Teachers’ colleges urged to be ready for degree programmes
Pamela Shumba, Senior Reporter
TEACHERS’ colleges should make sure they meet the required standards and expectations before they consider offering degree programmes at their institutions, University of Zimbabwe (UZ) Vice Chancellor Professor Levy Nyagura has said.
Last year, the Ministry of Higher and Tertiary Education, Science and Technology Development said teachers’ colleges would soon offer degree programmes under new reforms being considered by Government.
However, Professor Nyagura told principals of teachers’ colleges at the 58th Hillside Teachers’ College graduation, where 588 teachers graduated on Thursday that only deserving colleges should offer degree programmes.
“We now need to think in terms of both the vertical and horizontal articulation of the programmes that we’re offering. We’ll support 100 percent the ministry’s initiative to let colleges offer degrees provided the expected conditions are met. If they’re not being met we might work against the idea,” he said.
Prof Nyagura, who is also the chairperson of the task force that was set up to look into the transformation of higher and tertiary institutions in the country said they have come up with stringent measures to make sure standards are followed.
“Our current expectation, which we hope will begin to be implemented from January 2018 is that the diploma in education should now be restructured in such a manner that by the time students complete their period of study they have attained development in a discipline up to second year level of an Honours degree of the UZ. That will give us assurance that we’re moving in the right direction,” he said.
He said institutions must be anchored on research.
“If there’s no serious evidence of knowledge contribution to problem solving or any activities that embrace innovation then obviously such an institution is still wanting in terms of offering degree programmes.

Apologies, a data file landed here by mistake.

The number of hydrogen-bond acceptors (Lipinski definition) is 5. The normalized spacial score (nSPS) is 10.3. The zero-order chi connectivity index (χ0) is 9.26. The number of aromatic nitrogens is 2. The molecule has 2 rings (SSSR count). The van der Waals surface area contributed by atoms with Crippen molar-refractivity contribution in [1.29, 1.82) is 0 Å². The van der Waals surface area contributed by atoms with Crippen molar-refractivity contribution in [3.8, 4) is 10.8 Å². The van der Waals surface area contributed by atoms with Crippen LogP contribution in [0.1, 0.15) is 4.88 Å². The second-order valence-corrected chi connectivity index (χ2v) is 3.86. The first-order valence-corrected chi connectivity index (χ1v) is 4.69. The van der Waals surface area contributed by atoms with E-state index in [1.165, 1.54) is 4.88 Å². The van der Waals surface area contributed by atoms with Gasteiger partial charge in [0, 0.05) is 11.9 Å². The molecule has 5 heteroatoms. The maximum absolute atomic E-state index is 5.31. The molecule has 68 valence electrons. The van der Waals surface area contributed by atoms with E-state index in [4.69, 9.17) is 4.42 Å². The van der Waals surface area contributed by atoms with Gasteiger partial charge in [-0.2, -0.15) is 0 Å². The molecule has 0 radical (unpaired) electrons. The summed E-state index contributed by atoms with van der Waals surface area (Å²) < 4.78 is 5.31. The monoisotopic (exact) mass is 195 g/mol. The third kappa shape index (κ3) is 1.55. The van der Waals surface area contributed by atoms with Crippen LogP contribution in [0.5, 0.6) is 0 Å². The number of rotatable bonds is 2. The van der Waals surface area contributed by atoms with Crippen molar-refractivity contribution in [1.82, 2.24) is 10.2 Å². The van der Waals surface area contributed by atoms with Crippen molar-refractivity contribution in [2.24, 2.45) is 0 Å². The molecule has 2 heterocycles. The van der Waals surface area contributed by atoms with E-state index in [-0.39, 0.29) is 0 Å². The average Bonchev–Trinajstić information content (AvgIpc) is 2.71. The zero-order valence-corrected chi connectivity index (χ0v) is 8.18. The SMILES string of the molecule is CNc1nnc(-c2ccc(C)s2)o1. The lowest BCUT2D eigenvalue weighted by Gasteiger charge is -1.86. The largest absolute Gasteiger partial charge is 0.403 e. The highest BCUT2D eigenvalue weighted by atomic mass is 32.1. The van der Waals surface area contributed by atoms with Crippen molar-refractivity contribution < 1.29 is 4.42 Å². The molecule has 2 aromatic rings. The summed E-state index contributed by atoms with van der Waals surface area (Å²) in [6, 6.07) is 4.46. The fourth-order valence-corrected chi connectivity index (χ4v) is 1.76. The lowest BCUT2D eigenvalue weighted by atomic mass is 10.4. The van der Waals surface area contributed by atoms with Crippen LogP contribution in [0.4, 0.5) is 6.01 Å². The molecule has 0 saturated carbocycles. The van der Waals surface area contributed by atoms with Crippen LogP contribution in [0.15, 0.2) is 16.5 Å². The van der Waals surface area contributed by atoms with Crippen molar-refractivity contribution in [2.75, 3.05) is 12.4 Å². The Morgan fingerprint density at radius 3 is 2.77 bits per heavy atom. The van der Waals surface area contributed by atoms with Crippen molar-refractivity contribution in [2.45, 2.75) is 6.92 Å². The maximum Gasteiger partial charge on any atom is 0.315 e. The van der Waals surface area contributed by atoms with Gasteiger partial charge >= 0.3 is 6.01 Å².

“The kind of results we’re expecting are the ones that will make Zimbabwe more competitive or function better than other countries in various areas. We’re also looking at the calibre of the students that are being attracted to carry out the degree programmes,” said Prof Nyagura.
He said if teachers’ colleges aspire to offer degrees they must have the same aspirations in terms of developments in the different disciplines that they are running.
“The same expectation goes to Physics, Chemistry, French, Portuguese, Tonga, Ndebele, Shona. There are various other factors that we have to look at such as the percentage of people with relevant qualifications.
“The challenge that we have is that we need to make Zimbabwe competitive regionally, continentally and internationally and that can only be achieved when we set high standards in higher education in particular with regards to offering degree programmes,” he said.
Prof Nyagura said the UZ had restructured its curriculum and strengthened the quality of the products it produces and expected the same from affiliate institutions.
“I’m expecting people majoring in Mathematics to be able to be taken up to the level of second year honours degree in Mathematics because the UZ degree is four years so we expect teachers to do half the period of what we’re doing at UZ. That’s a fair expectation.
“It can’t be an acceptable situation for an individual with a first degree in Mathematics and then acquires a Masters degree in business administration.
Such an individual cannot function as a mathematics teacher at a university,” he said.
He expressed concern that there was lack of continuity in the development of the different disciplines offered by colleges.
“This is the major challenge that we find in teachers’ colleges and that might work against the desire of a teachers’ college to offer a degree programme,” said Prof Nyagura. — @pamelashumba1